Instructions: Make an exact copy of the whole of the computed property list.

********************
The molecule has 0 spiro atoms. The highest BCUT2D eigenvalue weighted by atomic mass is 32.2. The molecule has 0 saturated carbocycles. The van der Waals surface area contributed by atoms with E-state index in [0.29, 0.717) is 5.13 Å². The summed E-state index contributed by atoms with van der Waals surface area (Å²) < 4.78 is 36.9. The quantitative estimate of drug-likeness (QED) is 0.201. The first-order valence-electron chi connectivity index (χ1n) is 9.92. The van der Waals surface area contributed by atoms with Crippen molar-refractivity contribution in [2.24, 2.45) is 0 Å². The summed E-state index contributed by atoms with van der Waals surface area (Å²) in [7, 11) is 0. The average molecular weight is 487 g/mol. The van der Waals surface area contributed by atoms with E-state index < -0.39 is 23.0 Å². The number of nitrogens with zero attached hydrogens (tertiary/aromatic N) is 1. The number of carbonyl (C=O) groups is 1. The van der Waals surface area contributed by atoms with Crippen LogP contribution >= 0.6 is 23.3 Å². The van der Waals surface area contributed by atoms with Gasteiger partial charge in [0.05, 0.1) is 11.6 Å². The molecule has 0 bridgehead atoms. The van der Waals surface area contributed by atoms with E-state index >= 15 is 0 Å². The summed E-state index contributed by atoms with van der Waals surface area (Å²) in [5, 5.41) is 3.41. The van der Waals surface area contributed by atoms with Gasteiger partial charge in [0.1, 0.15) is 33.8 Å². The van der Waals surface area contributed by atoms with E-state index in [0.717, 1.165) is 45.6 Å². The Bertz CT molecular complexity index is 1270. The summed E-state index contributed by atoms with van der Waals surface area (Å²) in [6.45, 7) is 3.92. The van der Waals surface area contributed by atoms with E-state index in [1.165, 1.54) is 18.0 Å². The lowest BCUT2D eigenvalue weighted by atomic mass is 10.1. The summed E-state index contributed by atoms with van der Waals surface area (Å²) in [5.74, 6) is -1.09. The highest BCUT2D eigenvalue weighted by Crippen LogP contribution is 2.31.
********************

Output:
The molecule has 0 spiro atoms. The highest BCUT2D eigenvalue weighted by atomic mass is 32.2. The molecule has 0 saturated carbocycles. The van der Waals surface area contributed by atoms with E-state index in [0.29, 0.717) is 5.13 Å². The summed E-state index contributed by atoms with van der Waals surface area (Å²) < 4.78 is 36.9. The quantitative estimate of drug-likeness (QED) is 0.201. The first-order valence-electron chi connectivity index (χ1n) is 9.92. The van der Waals surface area contributed by atoms with Crippen molar-refractivity contribution in [2.24, 2.45) is 0 Å². The summed E-state index contributed by atoms with van der Waals surface area (Å²) in [7, 11) is 0. The average molecular weight is 487 g/mol. The van der Waals surface area contributed by atoms with E-state index < -0.39 is 23.0 Å². The number of nitrogens with zero attached hydrogens (tertiary/aromatic N) is 1. The number of carbonyl (C=O) groups is 1. The van der Waals surface area contributed by atoms with Crippen LogP contribution >= 0.6 is 23.3 Å². The van der Waals surface area contributed by atoms with Gasteiger partial charge in [0.05, 0.1) is 11.6 Å². The molecule has 0 bridgehead atoms. The van der Waals surface area contributed by atoms with E-state index >= 15 is 0 Å². The summed E-state index contributed by atoms with van der Waals surface area (Å²) in [5, 5.41) is 3.41. The van der Waals surface area contributed by atoms with Gasteiger partial charge in [0.1, 0.15) is 33.8 Å². The van der Waals surface area contributed by atoms with E-state index in [0.717, 1.165) is 45.6 Å². The Bertz CT molecular complexity index is 1270. The summed E-state index contributed by atoms with van der Waals surface area (Å²) in [6.45, 7) is 3.92. The van der Waals surface area contributed by atoms with E-state index in [1.165, 1.54) is 18.0 Å². The lowest BCUT2D eigenvalue weighted by atomic mass is 10.1. The summed E-state index contributed by atoms with van der Waals surface area (Å²) in [5.74, 6) is -1.09. The highest BCUT2D eigenvalue weighted by Crippen LogP contribution is 2.31.